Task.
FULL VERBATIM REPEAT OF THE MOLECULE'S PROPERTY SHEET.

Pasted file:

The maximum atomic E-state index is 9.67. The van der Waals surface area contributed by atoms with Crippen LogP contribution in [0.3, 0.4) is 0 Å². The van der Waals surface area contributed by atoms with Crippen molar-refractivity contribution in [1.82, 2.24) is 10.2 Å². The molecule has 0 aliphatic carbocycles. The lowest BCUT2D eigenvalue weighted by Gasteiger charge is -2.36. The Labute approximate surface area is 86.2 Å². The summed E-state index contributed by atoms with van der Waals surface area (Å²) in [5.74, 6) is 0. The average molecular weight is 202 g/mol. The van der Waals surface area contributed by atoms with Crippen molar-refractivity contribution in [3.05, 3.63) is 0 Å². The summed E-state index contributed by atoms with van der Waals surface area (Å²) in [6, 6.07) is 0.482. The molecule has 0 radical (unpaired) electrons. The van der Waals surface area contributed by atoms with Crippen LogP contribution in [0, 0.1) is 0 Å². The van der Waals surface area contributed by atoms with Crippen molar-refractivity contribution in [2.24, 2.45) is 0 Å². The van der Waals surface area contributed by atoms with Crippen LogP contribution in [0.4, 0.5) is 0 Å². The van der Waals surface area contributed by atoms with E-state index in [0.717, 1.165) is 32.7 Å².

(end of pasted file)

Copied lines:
The maximum atomic E-state index is 9.67. The van der Waals surface area contributed by atoms with Crippen LogP contribution in [0.3, 0.4) is 0 Å². The van der Waals surface area contributed by atoms with Crippen molar-refractivity contribution in [1.82, 2.24) is 10.2 Å². The molecule has 0 aliphatic carbocycles. The lowest BCUT2D eigenvalue weighted by Gasteiger charge is -2.36. The Labute approximate surface area is 86.2 Å². The summed E-state index contributed by atoms with van der Waals surface area (Å²) in [5.74, 6) is 0. The average molecular weight is 202 g/mol. The van der Waals surface area contributed by atoms with Crippen molar-refractivity contribution in [3.05, 3.63) is 0 Å². The summed E-state index contributed by atoms with van der Waals surface area (Å²) in [6, 6.07) is 0.482. The molecule has 0 radical (unpaired) electrons. The van der Waals surface area contributed by atoms with Crippen LogP contribution in [0, 0.1) is 0 Å². The van der Waals surface area contributed by atoms with Crippen molar-refractivity contribution in [2.24, 2.45) is 0 Å². The van der Waals surface area contributed by atoms with Crippen LogP contribution in [0.4, 0.5) is 0 Å². The van der Waals surface area contributed by atoms with E-state index in [0.717, 1.165) is 32.7 Å².